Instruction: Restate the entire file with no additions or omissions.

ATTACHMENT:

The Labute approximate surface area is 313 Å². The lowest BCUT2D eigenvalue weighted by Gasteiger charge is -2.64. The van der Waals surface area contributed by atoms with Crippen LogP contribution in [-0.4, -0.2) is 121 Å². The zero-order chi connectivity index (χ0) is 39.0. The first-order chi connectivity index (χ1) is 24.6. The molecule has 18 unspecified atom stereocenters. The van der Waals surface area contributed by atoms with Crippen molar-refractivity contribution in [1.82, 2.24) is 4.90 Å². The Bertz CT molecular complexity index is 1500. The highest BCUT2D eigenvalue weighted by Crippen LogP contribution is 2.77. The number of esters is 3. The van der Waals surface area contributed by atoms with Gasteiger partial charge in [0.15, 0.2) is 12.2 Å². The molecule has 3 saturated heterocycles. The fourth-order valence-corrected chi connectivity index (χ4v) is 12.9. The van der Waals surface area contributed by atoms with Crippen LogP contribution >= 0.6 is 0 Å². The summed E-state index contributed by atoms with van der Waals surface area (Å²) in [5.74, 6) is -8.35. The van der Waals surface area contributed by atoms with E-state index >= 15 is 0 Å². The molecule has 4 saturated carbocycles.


The Labute approximate surface area is 313 Å². The lowest BCUT2D eigenvalue weighted by Gasteiger charge is -2.64. The van der Waals surface area contributed by atoms with Crippen LogP contribution in [-0.4, -0.2) is 121 Å². The zero-order chi connectivity index (χ0) is 39.0. The first-order chi connectivity index (χ1) is 24.6. The molecule has 18 unspecified atom stereocenters. The van der Waals surface area contributed by atoms with Crippen molar-refractivity contribution in [1.82, 2.24) is 4.90 Å². The Bertz CT molecular complexity index is 1500. The highest BCUT2D eigenvalue weighted by Crippen LogP contribution is 2.77. The number of esters is 3. The van der Waals surface area contributed by atoms with Gasteiger partial charge in [0.15, 0.2) is 12.2 Å². The molecule has 3 saturated heterocycles. The fourth-order valence-corrected chi connectivity index (χ4v) is 12.9. The van der Waals surface area contributed by atoms with Crippen LogP contribution >= 0.6 is 0 Å². The summed E-state index contributed by atoms with van der Waals surface area (Å²) in [5.74, 6) is -8.35. The van der Waals surface area contributed by atoms with E-state index >= 15 is 0 Å². The molecule has 4 saturated carbocycles.